Thousands of British firms face fines under CO2 scheme: WSP

More than 7,500 British firms are predicted to miss the September 30 deadline to register for the UK’s new energy efficiency scheme, failure to do so will result in fines of at least 5,000 pounds each, an environmental consultancy said on Tuesday.

The mandatory Carbon Reduction Commitment Energy Efficiency Scheme (CRCEES), which started on April 1, requires businesses to register with the Environment Agency and monitor energy usage.

According to the government, the scheme will help cut annually by 2020 UK greenhouse gas emissions by 4 million tonnes and corporate energy bills by 1 billion pounds.

More than 40 per cent of the 20,000 companies affected are not aware of their obligations and will therefore miss the registration deadline, said WSP Environment & Energy, a division of WSP Group.

“Those businesses which are well-organized are finding that registration is not a complicated exercise,” said David Symons, a director at WSP Environment & Energy.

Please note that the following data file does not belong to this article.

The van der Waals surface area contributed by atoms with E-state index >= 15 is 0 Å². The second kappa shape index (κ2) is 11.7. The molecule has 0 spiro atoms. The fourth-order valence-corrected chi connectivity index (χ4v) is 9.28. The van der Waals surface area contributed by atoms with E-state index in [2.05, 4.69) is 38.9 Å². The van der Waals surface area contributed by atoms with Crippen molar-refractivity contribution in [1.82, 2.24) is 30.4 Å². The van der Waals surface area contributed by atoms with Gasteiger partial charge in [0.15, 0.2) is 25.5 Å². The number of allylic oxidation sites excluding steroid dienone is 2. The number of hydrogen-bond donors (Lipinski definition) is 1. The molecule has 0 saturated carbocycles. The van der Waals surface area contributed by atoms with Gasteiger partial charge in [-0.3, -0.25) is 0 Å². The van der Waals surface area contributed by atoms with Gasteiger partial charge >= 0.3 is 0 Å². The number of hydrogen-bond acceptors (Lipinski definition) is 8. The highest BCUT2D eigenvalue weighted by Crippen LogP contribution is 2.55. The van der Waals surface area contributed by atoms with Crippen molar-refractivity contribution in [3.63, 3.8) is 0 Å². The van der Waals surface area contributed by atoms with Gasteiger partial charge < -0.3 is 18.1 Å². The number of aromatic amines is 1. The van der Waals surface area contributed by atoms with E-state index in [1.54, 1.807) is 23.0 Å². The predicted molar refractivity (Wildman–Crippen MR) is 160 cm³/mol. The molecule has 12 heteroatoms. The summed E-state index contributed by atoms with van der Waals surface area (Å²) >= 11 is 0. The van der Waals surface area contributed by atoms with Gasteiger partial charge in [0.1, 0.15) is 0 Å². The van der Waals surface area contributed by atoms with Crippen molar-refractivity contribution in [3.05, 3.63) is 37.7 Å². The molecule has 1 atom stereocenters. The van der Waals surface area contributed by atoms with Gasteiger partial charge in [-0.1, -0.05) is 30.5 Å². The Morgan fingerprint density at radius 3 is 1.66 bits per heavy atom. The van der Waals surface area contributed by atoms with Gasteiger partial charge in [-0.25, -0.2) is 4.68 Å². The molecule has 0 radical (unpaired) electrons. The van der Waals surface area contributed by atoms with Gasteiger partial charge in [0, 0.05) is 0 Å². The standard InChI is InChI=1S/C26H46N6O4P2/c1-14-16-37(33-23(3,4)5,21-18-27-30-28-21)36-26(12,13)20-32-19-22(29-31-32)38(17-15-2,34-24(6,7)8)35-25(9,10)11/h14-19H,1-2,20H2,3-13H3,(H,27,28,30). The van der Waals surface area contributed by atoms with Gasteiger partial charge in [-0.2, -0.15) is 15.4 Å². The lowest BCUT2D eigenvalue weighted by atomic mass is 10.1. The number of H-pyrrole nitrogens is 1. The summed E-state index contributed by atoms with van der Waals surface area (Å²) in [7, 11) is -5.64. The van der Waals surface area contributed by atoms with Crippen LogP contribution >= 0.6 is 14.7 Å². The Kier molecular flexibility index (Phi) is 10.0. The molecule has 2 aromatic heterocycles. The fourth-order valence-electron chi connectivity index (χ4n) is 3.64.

“However, our findings indicate that a lack of awareness and engagement among participants could prevent thousands of companies from complying with the scheme on time.”

In the worst-case scenario, WSP said some 6,000 of the 15,000 lower energy users affected by the scheme, firms that “had at least one half-hourly electricity meter settled on the half-hourly market across the whole organization” in 2008 but consumed less than 6,000 megawatt hours, will fail to make the required information declaration to the agency by September 30.

These firms will then face a one-off fine of at least 500 pounds.

WSP estimated another 1,500 of the 5,000 heavy energy users, firms that had a total half-hourly consumption over 6,000 megawatt hours excluding power used for transport and domestic accommodation, will miss the registration deadline completely.

They face a 5,000 pound fine followed by an additional 500 pounds per working day for up to 80 days. The CRCEES is one of two incentive schemes launched earlier this year which the former Labour government said are key to meeting the UK’s target to cut emissions by 34 percent below 1990 levels by 2020. Feed in tariffs were also introduced to spur growth in small-scale, locally produced renewable power.

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